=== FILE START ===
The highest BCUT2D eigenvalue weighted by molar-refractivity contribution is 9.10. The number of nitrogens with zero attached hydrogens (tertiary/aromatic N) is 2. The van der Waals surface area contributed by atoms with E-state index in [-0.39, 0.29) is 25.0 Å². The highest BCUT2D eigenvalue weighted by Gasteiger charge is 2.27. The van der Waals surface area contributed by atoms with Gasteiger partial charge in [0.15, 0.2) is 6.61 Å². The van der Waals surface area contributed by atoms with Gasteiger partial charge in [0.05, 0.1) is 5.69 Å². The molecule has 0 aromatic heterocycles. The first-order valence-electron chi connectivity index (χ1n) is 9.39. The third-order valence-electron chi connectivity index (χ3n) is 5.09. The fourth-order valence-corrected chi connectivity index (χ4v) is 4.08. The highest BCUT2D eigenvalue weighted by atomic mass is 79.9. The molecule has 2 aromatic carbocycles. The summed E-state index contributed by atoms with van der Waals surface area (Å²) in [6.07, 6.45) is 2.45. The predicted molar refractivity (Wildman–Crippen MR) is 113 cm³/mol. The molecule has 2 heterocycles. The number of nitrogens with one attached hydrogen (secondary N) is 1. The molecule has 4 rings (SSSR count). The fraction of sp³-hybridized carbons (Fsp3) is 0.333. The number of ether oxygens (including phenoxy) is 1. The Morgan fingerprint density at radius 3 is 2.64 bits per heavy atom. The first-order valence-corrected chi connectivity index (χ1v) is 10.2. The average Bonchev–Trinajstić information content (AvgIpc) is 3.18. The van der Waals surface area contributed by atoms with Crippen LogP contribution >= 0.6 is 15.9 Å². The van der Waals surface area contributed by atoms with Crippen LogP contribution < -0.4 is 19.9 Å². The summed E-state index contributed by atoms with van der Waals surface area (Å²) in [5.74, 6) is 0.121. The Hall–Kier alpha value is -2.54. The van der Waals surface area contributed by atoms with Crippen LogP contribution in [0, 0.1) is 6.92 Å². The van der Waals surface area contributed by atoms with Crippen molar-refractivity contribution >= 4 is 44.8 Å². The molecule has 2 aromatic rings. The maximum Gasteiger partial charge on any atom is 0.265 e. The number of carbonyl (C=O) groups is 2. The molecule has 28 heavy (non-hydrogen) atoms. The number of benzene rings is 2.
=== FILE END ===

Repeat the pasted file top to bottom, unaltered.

The highest BCUT2D eigenvalue weighted by molar-refractivity contribution is 9.10. The number of nitrogens with zero attached hydrogens (tertiary/aromatic N) is 2. The van der Waals surface area contributed by atoms with E-state index in [-0.39, 0.29) is 25.0 Å². The highest BCUT2D eigenvalue weighted by Gasteiger charge is 2.27. The van der Waals surface area contributed by atoms with Gasteiger partial charge in [0.15, 0.2) is 6.61 Å². The van der Waals surface area contributed by atoms with Gasteiger partial charge in [0.05, 0.1) is 5.69 Å². The molecule has 0 aromatic heterocycles. The first-order valence-electron chi connectivity index (χ1n) is 9.39. The third-order valence-electron chi connectivity index (χ3n) is 5.09. The fourth-order valence-corrected chi connectivity index (χ4v) is 4.08. The highest BCUT2D eigenvalue weighted by atomic mass is 79.9. The molecule has 2 aromatic carbocycles. The summed E-state index contributed by atoms with van der Waals surface area (Å²) in [6.07, 6.45) is 2.45. The predicted molar refractivity (Wildman–Crippen MR) is 113 cm³/mol. The molecule has 2 heterocycles. The number of nitrogens with one attached hydrogen (secondary N) is 1. The molecule has 4 rings (SSSR count). The fraction of sp³-hybridized carbons (Fsp3) is 0.333. The number of ether oxygens (including phenoxy) is 1. The Morgan fingerprint density at radius 3 is 2.64 bits per heavy atom. The first-order valence-corrected chi connectivity index (χ1v) is 10.2. The average Bonchev–Trinajstić information content (AvgIpc) is 3.18. The van der Waals surface area contributed by atoms with Crippen LogP contribution >= 0.6 is 15.9 Å². The van der Waals surface area contributed by atoms with Crippen LogP contribution < -0.4 is 19.9 Å². The summed E-state index contributed by atoms with van der Waals surface area (Å²) in [5.74, 6) is 0.121. The Hall–Kier alpha value is -2.54. The van der Waals surface area contributed by atoms with Crippen LogP contribution in [0, 0.1) is 6.92 Å². The van der Waals surface area contributed by atoms with Crippen molar-refractivity contribution >= 4 is 44.8 Å². The molecule has 2 aromatic rings. The maximum Gasteiger partial charge on any atom is 0.265 e. The number of carbonyl (C=O) groups is 2. The molecule has 28 heavy (non-hydrogen) atoms. The number of benzene rings is 2.